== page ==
Singer, songwriter and interpreter Melody Gardot has been making major waves and garnering an ever-growing fanbase since she released her first album Worrisome Heart in 2008.
Over the past several years she’s released four more studio albums as well as a live recording, has toured extensively all over the world, and continues to broaden her stylistic and musical boundaries.
Following the success of her highly anticipated fifth studio album Sunset in the Blue, Gardot has just released a new deluxe edition now available everywhere via Decca Records.
Gardot joined us over the phone to talk about the unique process of making the record.
With everything that’s happened, how are you doing right now?
As good as one can. The most important thing for all of us is to try to maintain a sense of psychological balance despite all the craziness that’s happened. Being an artist and a musician, we have the pleasure of being able to create. Everybody needs an outlet. If they can take to painting, drawing, reading, writing, cooking, dancing, whatever, it’s important to imagine something else, because what we’re faced with every day is not so easy to look at. I would try to encourage people to come up with a hobby right now, if they can, as an escape tactic.
Music is usually one of those escape tactics, but you haven’t been able to do that for a while. Add to that the process of recording an album while you cannot get together with musicians. Was that therapeutic, or was it daunting?
There’s a show-biz answer and there’s the honest answer. Look, it was absolutely amazing to see that we could do anything at all. What we did on From Paris With Love where we had an orchestra of musicians independently recording each of their parts where they were quarantined around the world then assembling that into a digital global orchestra for one track, to then going into Abbey Road and recording with the [Royal Philharmonic Orchestra] there piece by piece, it really was a bit of the dissection of the world we’re used to working in, where everybody’s together. That was new. But what was most impressive was how our team adapted. With [engineers] Al Schmitt and Steve Genewick, who are used to doing some of the greatest records we know live in a room — Frank Sinatra, any of these great orchestral records — what they do is usually work with the mics and that’s their stamp. But to be able to assemble all of it from a distance piece by piece and still make it sound great, I have to give so much credit to those guys. Yes, it was daunting. You know, anytime we’re faced with a moment where we’re forced to change … you need twice as much energy, because you’re going against the grain of your own intentions. That was difficult, but we got over that hump relatively quickly and I think with good results.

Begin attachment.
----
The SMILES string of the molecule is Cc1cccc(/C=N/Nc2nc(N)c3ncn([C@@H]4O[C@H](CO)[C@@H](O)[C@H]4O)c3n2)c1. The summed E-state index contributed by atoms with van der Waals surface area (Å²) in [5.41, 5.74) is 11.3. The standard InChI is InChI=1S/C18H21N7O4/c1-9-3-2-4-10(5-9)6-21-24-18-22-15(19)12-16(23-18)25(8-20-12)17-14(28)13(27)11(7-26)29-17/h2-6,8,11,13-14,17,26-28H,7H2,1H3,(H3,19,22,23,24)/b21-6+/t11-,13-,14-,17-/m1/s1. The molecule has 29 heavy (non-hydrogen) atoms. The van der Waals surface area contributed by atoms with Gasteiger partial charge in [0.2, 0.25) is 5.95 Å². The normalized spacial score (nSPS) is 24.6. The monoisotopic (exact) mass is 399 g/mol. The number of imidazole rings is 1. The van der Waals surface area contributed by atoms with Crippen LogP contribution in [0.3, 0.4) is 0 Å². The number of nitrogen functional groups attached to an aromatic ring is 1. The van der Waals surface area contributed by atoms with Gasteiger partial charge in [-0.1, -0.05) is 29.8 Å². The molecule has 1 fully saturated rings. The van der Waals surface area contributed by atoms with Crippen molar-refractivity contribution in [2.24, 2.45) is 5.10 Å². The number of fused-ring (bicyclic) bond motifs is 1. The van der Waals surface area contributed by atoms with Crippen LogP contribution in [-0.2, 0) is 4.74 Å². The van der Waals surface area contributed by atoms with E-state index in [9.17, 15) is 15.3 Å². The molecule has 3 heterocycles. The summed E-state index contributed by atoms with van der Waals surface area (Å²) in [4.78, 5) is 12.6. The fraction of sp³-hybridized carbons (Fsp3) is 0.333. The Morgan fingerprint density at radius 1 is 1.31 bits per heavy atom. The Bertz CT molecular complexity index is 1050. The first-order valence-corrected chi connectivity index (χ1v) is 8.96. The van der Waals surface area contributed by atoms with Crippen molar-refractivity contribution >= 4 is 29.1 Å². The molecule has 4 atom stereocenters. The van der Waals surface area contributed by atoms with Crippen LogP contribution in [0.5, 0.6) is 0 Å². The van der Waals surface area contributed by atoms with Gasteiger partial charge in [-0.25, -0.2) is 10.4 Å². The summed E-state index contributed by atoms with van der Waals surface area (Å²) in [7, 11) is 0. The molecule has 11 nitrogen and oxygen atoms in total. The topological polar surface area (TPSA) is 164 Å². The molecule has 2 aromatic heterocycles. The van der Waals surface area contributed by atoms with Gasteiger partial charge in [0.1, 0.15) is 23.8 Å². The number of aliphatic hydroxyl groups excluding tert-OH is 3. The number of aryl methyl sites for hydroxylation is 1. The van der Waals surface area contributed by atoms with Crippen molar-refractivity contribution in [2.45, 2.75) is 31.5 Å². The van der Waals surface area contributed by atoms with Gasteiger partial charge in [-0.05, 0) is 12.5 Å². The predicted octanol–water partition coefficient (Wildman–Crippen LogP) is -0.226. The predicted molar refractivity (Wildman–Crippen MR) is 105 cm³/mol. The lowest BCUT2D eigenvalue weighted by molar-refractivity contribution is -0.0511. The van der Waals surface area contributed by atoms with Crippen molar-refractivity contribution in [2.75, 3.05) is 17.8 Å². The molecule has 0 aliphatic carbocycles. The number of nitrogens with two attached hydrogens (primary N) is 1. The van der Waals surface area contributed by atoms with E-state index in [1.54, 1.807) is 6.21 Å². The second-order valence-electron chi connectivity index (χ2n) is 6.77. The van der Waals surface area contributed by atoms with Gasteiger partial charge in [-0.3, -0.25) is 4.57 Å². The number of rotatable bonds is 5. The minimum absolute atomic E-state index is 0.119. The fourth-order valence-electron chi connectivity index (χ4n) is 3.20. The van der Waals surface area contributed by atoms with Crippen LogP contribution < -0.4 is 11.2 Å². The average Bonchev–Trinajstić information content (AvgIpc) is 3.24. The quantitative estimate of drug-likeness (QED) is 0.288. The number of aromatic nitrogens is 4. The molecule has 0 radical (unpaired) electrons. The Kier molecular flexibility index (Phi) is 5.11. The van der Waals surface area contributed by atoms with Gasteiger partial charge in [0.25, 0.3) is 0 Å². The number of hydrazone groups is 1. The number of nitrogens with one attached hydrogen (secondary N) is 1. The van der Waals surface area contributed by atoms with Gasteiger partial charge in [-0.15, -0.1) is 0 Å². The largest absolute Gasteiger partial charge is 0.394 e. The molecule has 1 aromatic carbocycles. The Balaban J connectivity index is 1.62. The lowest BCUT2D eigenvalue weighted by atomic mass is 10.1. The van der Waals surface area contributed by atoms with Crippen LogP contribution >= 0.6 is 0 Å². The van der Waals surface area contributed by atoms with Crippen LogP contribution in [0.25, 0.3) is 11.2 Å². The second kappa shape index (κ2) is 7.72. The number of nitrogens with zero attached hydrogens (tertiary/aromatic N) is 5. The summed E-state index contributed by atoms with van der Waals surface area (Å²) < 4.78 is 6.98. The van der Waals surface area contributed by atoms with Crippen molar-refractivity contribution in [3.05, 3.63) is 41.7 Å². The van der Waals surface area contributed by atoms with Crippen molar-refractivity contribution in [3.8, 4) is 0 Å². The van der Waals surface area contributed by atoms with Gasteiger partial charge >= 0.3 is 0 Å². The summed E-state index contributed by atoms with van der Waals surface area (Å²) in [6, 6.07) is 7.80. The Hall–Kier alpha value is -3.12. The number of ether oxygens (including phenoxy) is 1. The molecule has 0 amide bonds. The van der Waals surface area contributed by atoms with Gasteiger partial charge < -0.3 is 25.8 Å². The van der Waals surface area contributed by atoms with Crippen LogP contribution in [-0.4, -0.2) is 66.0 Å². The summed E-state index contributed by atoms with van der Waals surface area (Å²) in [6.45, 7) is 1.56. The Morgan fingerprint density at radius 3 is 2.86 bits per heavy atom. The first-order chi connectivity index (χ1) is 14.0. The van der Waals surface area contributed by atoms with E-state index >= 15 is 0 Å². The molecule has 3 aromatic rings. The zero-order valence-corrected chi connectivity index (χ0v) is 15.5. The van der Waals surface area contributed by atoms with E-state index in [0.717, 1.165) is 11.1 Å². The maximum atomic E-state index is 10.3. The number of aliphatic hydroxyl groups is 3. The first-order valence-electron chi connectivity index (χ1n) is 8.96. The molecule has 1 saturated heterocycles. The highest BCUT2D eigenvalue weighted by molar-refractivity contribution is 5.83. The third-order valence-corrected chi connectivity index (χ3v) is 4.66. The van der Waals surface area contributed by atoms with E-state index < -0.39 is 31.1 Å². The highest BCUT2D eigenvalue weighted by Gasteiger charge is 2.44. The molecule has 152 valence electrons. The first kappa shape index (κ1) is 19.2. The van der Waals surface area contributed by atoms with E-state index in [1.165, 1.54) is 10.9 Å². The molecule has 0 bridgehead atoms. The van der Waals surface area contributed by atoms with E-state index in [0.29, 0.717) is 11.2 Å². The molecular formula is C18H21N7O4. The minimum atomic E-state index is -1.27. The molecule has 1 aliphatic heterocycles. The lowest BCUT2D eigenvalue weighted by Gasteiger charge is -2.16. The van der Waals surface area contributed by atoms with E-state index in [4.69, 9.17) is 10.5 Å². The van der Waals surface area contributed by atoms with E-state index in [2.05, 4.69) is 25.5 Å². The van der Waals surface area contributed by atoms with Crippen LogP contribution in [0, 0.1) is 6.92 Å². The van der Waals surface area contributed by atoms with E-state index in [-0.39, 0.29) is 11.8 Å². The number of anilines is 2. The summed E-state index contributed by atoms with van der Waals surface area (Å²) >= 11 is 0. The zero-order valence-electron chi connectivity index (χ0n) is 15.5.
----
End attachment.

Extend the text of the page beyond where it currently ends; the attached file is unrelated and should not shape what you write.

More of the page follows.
You talked about how this deluxe edition was like throwing turpentine on the canvas to reveal the painting under the work. What did you mean by that?
The first vision of the album had these sweeping orchestrations by Vince Mendoza, and they were great, but to show somebody the element of a trio or a quartet where you can really focus on what Vinnie Colaiuta is doing on the drums and the breathing of the trumpeter, or just the pauses in between… there’s something beautiful about space. When you go from such a big record that’s so lush to suddenly having a few tracks that are so barren and minimal, that’s what I meant about the turpentine. We stripped off so many of those layers to reveal the under-painting of the record.